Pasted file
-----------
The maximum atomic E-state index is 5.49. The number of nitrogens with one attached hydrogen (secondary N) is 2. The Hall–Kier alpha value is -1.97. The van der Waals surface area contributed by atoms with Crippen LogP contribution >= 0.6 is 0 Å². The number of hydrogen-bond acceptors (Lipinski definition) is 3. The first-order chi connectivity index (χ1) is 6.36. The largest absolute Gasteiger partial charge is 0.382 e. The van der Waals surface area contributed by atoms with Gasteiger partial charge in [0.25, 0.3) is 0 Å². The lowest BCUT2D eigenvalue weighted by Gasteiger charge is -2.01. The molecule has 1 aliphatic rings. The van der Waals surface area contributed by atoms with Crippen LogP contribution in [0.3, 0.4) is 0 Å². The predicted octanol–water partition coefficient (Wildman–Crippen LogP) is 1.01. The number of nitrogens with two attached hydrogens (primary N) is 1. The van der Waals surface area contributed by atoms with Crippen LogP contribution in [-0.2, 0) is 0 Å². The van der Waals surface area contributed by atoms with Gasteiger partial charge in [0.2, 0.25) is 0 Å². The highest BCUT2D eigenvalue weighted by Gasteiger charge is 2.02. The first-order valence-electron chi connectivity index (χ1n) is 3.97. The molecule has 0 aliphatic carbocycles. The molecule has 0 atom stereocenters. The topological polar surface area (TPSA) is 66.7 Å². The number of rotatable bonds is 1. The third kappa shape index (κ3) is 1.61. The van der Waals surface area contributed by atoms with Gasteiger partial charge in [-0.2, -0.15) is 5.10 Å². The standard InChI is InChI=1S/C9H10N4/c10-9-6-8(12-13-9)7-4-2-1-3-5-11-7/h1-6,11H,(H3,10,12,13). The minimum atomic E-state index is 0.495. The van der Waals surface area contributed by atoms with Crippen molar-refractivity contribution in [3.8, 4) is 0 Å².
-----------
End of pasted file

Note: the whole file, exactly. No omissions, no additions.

The maximum atomic E-state index is 5.49. The number of nitrogens with one attached hydrogen (secondary N) is 2. The Hall–Kier alpha value is -1.97. The van der Waals surface area contributed by atoms with Crippen LogP contribution >= 0.6 is 0 Å². The number of hydrogen-bond acceptors (Lipinski definition) is 3. The first-order chi connectivity index (χ1) is 6.36. The largest absolute Gasteiger partial charge is 0.382 e. The van der Waals surface area contributed by atoms with Gasteiger partial charge in [0.25, 0.3) is 0 Å². The lowest BCUT2D eigenvalue weighted by Gasteiger charge is -2.01. The molecule has 1 aliphatic rings. The van der Waals surface area contributed by atoms with Crippen LogP contribution in [0.3, 0.4) is 0 Å². The predicted octanol–water partition coefficient (Wildman–Crippen LogP) is 1.01. The number of nitrogens with two attached hydrogens (primary N) is 1. The van der Waals surface area contributed by atoms with Crippen LogP contribution in [-0.2, 0) is 0 Å². The van der Waals surface area contributed by atoms with Gasteiger partial charge in [0.2, 0.25) is 0 Å². The highest BCUT2D eigenvalue weighted by Gasteiger charge is 2.02. The first-order valence-electron chi connectivity index (χ1n) is 3.97. The molecule has 0 aliphatic carbocycles. The molecule has 0 atom stereocenters. The topological polar surface area (TPSA) is 66.7 Å². The number of rotatable bonds is 1. The third kappa shape index (κ3) is 1.61. The van der Waals surface area contributed by atoms with Gasteiger partial charge in [-0.2, -0.15) is 5.10 Å². The standard InChI is InChI=1S/C9H10N4/c10-9-6-8(12-13-9)7-4-2-1-3-5-11-7/h1-6,11H,(H3,10,12,13). The minimum atomic E-state index is 0.495. The van der Waals surface area contributed by atoms with Crippen molar-refractivity contribution in [3.8, 4) is 0 Å².